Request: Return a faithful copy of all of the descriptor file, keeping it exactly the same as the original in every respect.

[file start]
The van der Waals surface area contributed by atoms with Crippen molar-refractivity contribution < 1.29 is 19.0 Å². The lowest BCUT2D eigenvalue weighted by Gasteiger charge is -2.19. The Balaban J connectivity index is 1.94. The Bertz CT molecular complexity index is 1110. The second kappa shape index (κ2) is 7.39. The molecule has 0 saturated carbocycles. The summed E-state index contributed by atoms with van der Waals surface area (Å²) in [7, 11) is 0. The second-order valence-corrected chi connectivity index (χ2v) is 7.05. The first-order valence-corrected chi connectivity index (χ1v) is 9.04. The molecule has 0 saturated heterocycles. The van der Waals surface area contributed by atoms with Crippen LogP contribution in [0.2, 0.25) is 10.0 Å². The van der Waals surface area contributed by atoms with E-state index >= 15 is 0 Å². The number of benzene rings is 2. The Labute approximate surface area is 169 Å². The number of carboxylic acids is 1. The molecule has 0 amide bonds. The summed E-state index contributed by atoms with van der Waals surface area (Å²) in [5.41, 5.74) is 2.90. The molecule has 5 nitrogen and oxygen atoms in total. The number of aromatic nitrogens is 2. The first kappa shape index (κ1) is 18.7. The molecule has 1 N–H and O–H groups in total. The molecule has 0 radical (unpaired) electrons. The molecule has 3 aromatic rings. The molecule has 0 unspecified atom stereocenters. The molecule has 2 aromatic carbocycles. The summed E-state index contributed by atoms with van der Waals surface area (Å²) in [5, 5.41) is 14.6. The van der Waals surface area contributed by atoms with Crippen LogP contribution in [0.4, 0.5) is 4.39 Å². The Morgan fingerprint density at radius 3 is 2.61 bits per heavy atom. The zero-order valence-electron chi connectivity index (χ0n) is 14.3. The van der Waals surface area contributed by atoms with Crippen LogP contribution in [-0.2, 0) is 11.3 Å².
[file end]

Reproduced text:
The van der Waals surface area contributed by atoms with Crippen molar-refractivity contribution < 1.29 is 19.0 Å². The lowest BCUT2D eigenvalue weighted by Gasteiger charge is -2.19. The Balaban J connectivity index is 1.94. The Bertz CT molecular complexity index is 1110. The second kappa shape index (κ2) is 7.39. The molecule has 0 saturated carbocycles. The summed E-state index contributed by atoms with van der Waals surface area (Å²) in [7, 11) is 0. The second-order valence-corrected chi connectivity index (χ2v) is 7.05. The first-order valence-corrected chi connectivity index (χ1v) is 9.04. The molecule has 0 saturated heterocycles. The van der Waals surface area contributed by atoms with Crippen LogP contribution in [0.2, 0.25) is 10.0 Å². The van der Waals surface area contributed by atoms with E-state index >= 15 is 0 Å². The number of benzene rings is 2. The Labute approximate surface area is 169 Å². The number of carboxylic acids is 1. The molecule has 0 amide bonds. The summed E-state index contributed by atoms with van der Waals surface area (Å²) in [5.41, 5.74) is 2.90. The molecule has 5 nitrogen and oxygen atoms in total. The number of aromatic nitrogens is 2. The first kappa shape index (κ1) is 18.7. The molecule has 1 N–H and O–H groups in total. The molecule has 0 radical (unpaired) electrons. The molecule has 3 aromatic rings. The molecule has 0 unspecified atom stereocenters. The molecule has 2 aromatic carbocycles. The summed E-state index contributed by atoms with van der Waals surface area (Å²) in [5, 5.41) is 14.6. The van der Waals surface area contributed by atoms with Crippen LogP contribution in [0.4, 0.5) is 4.39 Å². The Morgan fingerprint density at radius 3 is 2.61 bits per heavy atom. The zero-order valence-electron chi connectivity index (χ0n) is 14.3. The van der Waals surface area contributed by atoms with Crippen LogP contribution in [-0.2, 0) is 11.3 Å².